the farmer’s daughter

Once there was a farmer with a beautiful daughter. Men came from miles around to ask her father for her hand in marriage, but he was the old-fashioned type, and wanted to make sure his daughter would have a husband who provided for her – strong, sensible and industrious.

So finally he settled on three likely young men, and told them he would ask them a question to decide which one could woo his daughter.
The three young men nervously waited while he prepared his pipe. Finally, he asked all three of them a single question: “If you are working in the fields and find there’s a stone in your shoe, how long can you work?”

The first young man sprung to his feet. “I can work all day long! I can ignore the stone in my shoe until the sun sets! I am tough and I will endure the pain.”

The farmer nodded and turned to the second young man. “I can do the same, but I’ll even whistle to show I’m not bothered one bit by the stone! I can completely ignore the pain.”

The farmer settled his corn cob pipe and turned to the third young man, who declared, “I can’t work one minute with a stone in my shoe.” The other two young men laughed and congratulated themselves, declaring loudly that one of them would surely be chosen. The third man finished as they laughed, saying “I’ll stop and take the stone out of my shoe and keep on working like I always would. And at the end of the day, my wife won’t have to wash a bloody sock.”

The third young man and the farmer’s daughter were married the next spring.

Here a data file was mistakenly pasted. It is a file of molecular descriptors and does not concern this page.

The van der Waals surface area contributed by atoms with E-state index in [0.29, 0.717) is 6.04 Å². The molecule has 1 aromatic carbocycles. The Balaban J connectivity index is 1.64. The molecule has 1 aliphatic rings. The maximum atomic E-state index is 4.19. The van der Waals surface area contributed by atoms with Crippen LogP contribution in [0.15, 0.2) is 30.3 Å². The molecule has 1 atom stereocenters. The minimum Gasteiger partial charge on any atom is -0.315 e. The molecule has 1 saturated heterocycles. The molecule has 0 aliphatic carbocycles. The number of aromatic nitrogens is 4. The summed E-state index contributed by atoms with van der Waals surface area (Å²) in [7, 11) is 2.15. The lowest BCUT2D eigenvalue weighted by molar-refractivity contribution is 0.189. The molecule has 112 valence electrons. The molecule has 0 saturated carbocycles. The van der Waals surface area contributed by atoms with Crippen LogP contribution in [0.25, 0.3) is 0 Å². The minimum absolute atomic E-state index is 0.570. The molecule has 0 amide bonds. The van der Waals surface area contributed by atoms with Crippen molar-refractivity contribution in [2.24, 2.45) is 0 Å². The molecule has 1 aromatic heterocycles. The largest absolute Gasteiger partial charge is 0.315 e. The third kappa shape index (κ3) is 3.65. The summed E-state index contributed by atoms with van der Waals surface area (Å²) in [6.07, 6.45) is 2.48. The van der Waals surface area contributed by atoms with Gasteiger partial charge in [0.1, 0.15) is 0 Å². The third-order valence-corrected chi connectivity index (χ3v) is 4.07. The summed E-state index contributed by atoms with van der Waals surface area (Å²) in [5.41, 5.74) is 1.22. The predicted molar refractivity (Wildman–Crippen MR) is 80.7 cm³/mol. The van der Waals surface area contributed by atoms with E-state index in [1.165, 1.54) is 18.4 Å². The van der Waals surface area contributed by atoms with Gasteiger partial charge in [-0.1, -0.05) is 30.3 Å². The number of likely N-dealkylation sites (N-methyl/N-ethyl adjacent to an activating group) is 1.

The moral of the story is that it’s not always about being the toughest or the most driven – sometimes it’s about being smart. This applies almost every day in your work life and in your personal life. Don’t just keep hammering away at a problem to prove you can stick to a task. Know when to quit, reevaluate and begin fresh. And if you don’t know, stop, take a break and start again. The answer will come to you.

(photo by tibchris)

7 Replies to “the farmer’s daughter”

  1. I'd like to add a bit of my own twist to this great tale.

    It's not every a matter of being the smartest one! It's a matter of using common sense. In life, it's often not the smartest one that wins the rat race, it the one that has the common sense (or street smarts) to think it and apply it.

    Cool story, I've never heard that one before 🙂

  2. Very cool story. I think the hardest is being able to tell yourself that something isn't working, or something needs improvement. It's so easy to look past that when you're working so hard to keep things going.

  3. How many times was I told as a child that “winners never quit and quitters never win” or admonished (thanks to Winston Churchill's quote) to “never, never, never give up”? Lots of times, believe me! It's almost immoral in this culture to stop, but it's often the wise thing to do. To use another quote to refute the above quotes, “Insanity:doing the same thing over and over again and expecting different results.” (Einstein) Sometimes, in the inimitable words of the old Kenny Rogers' song, The Gambler, “You got to know when to hold 'em, and know when to fold 'em.” (I'm just full of quotes this morning!) But the sentiment is true, you do need to know when it's time to walk away.

  4. Great story. Agreed — being smart can get things accomplished much quicker AND more effectively than just being driven. The Hare can beat the Tortoise, after all.

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